That is up to the courts. If the court feels it has jurisdiction, then you post it in a manner that is acceptable to the court. The only control the lawyers have is to choose the newspaper (or public post method) within the guidelines that the court requires to prove “service”.

Further, and this is important: If the anonymous poster isn’t identified, and the service provider won’t provide the information without court order, there is no way to know to serve the anonymous poster in Charleston (you don’t know who it is), and the service provider is using Mike’s “230! 230! 230!” chant to make it useless to post it in their city, so in the end, it is likely to be posted in the city or state where the offended party is located.

That is the downside and sucky part of being totally anonymous, you do in the end sort of end up shooting yourself in the foot legally.

Public postings / notices are at the court’s discretion.

Chargone (profile) says:

Re: Re: Re:6 Re:

arguably, the place to post such a notice may well be in the forum (comment thread, site, actual forum, whatever) the issue is concerned with. the exact method would depend on the type of site, and one would have to make effort to ensure it was noticed, but it would be the most likely to actually be seen, i think.

putting it in the newspaper shouldn’t really count anymore, i think, anyway. unless said newspaper is free and widely distributed, anyway. too likely to remain unseen.

that’s my thoughts, anyway.

Anonymous Coward says:

I don't see the problem in this case

Ripoff report allows the other side to respond to a complaint.

Easy enough for them to post a response “We attempted to contact this complainant, however, we are unable to do so. We have obtained a judgment in our favor that this comment is defamatory. If you have a concern or issue with our product or service, please contact us so we can try to make things right.”

That shows that the company/business/person is concerned enough to try to do the right thing, and to my mind would tend to make me discount the original post.

Additionally, Ripoff report makes it plain that they do not willingly remove a post, just because of this sort (and other types) of abuse. If I see one comment as I suggest above, that’s one thing. If I see a string of them like that, then I will suspect the person/company/business isn’t making a good faith effort to address complaints and perhaps should be avoided.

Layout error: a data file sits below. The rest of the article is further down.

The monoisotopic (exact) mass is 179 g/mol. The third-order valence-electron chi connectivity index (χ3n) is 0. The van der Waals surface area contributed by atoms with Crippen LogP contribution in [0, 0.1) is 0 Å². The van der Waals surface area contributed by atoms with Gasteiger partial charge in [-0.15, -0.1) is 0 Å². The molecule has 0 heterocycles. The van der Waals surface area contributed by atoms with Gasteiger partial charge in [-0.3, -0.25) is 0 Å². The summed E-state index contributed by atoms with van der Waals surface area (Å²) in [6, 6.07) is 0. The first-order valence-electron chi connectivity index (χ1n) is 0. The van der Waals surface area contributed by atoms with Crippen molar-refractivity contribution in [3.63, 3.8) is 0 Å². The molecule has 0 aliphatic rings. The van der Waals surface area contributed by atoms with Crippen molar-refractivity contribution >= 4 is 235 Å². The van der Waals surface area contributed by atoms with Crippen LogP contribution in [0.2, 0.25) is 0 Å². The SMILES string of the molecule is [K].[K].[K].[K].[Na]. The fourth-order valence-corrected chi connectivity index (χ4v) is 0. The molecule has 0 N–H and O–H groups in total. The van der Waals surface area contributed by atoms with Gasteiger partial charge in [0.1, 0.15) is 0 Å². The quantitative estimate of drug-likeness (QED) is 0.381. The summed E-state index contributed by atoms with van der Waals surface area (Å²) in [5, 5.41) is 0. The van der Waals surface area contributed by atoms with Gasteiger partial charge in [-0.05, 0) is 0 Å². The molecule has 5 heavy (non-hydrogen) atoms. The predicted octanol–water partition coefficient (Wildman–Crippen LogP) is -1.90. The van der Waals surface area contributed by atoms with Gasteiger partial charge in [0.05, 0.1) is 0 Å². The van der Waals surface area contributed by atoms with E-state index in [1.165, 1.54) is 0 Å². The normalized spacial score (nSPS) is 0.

Trails (user link) says:

Just a point

The content in question here strikes me as pretty defamatory, and is not a ripoff report, it’s just a post calling some woman a “diseased lesbian” and claiming her father committed incest. While getting default judgements is prone to abuse (I hate the idea of default judgements in general), the default judgement entered here seems to be accurate.

The informative ars technica article, states that the injuction received against the poster is not enforceable against the site, since it was not joined due to Section 230 considerations.

This is a weird “catch” associated with safe harbour laws, and it’s weird that ripoff report won’t remove the content since their terms explicitly says no defamatory content.

That being said, the interesting piece under debate is how to “fix” the laws without setting them up for abuse.

The Anti-Mike says:

a default judgement is still a judgement

If the original poster is unable to be reached or unwilling to defend their original speech, then can the speech actually be important to them?

A default judgement is a judgement, and the service provider should be required to act if they are in the position to complete the judgement. It doesn’t put them in any risk, they would only be following the court order.

I don’t understand for a moment why speech that is judged to be libelous or slanderous (even through a default judgement) should be protected and remain online, only because it was hosted by a third party. If anything, leaving the posts up there and not taking the courts ruling into consideration might make it possible to show that the service provide condones and supports the message, which would then might not be “230” protected, as it would be in part their speech.

:) says:

Defamatory or not is free speech.

Sure is annoying but there are times that people will never appear in court to defend their worlds they can show up armed to the teeth to defend those words but not in a court of law.

Would people criticizing a dictator appear in a court of law?
Somehow I doubt that.

Would Bin Laden appear in a court of law?

Would Black people in 1900 appeared in a court of law?

Would people criticizing their bosses appear in a court of law?

Would “deep throat” have appeared in a court of law right after the scandal?


Jerry Leichter (profile) says:

It’s amazing how people can come up with excuses for bad behavior.